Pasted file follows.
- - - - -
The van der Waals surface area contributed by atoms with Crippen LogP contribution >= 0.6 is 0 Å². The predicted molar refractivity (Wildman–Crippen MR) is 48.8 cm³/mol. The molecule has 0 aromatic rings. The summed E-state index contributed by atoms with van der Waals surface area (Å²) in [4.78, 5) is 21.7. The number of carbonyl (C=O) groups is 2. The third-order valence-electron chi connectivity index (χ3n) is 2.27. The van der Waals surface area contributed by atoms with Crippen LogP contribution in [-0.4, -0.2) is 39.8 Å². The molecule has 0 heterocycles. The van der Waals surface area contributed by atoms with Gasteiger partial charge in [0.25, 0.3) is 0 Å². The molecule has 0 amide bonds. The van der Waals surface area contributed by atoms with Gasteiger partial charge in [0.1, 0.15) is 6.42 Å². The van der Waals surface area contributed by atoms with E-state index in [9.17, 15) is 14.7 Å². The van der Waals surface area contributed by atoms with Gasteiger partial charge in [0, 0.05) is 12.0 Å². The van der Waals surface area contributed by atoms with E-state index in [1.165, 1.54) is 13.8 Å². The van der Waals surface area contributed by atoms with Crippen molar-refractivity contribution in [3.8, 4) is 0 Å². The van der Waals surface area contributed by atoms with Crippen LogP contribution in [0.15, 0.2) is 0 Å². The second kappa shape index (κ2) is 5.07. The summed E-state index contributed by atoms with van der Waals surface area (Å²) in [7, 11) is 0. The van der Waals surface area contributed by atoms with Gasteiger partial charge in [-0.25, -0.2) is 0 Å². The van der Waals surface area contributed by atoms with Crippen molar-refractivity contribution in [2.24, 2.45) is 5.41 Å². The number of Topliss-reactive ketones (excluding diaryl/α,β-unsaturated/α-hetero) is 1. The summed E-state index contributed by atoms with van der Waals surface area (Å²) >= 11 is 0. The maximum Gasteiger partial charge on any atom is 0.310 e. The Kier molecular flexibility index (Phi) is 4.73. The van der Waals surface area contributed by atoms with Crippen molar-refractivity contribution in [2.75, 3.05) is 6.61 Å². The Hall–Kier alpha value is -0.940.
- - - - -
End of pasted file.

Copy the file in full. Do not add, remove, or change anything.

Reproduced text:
The van der Waals surface area contributed by atoms with Crippen LogP contribution >= 0.6 is 0 Å². The predicted molar refractivity (Wildman–Crippen MR) is 48.8 cm³/mol. The molecule has 0 aromatic rings. The summed E-state index contributed by atoms with van der Waals surface area (Å²) in [4.78, 5) is 21.7. The number of carbonyl (C=O) groups is 2. The third-order valence-electron chi connectivity index (χ3n) is 2.27. The van der Waals surface area contributed by atoms with Crippen LogP contribution in [-0.4, -0.2) is 39.8 Å². The molecule has 0 heterocycles. The van der Waals surface area contributed by atoms with Gasteiger partial charge in [0.25, 0.3) is 0 Å². The molecule has 0 amide bonds. The van der Waals surface area contributed by atoms with Gasteiger partial charge in [0.1, 0.15) is 6.42 Å². The van der Waals surface area contributed by atoms with E-state index in [9.17, 15) is 14.7 Å². The van der Waals surface area contributed by atoms with Gasteiger partial charge in [0, 0.05) is 12.0 Å². The van der Waals surface area contributed by atoms with E-state index in [1.165, 1.54) is 13.8 Å². The van der Waals surface area contributed by atoms with Crippen molar-refractivity contribution in [3.8, 4) is 0 Å². The van der Waals surface area contributed by atoms with Crippen LogP contribution in [0.15, 0.2) is 0 Å². The second kappa shape index (κ2) is 5.07. The summed E-state index contributed by atoms with van der Waals surface area (Å²) in [7, 11) is 0. The van der Waals surface area contributed by atoms with Gasteiger partial charge in [-0.25, -0.2) is 0 Å². The van der Waals surface area contributed by atoms with Crippen molar-refractivity contribution in [2.24, 2.45) is 5.41 Å². The number of Topliss-reactive ketones (excluding diaryl/α,β-unsaturated/α-hetero) is 1. The summed E-state index contributed by atoms with van der Waals surface area (Å²) >= 11 is 0. The maximum Gasteiger partial charge on any atom is 0.310 e. The Kier molecular flexibility index (Phi) is 4.73. The van der Waals surface area contributed by atoms with Crippen molar-refractivity contribution in [2.75, 3.05) is 6.61 Å². The Hall–Kier alpha value is -0.940.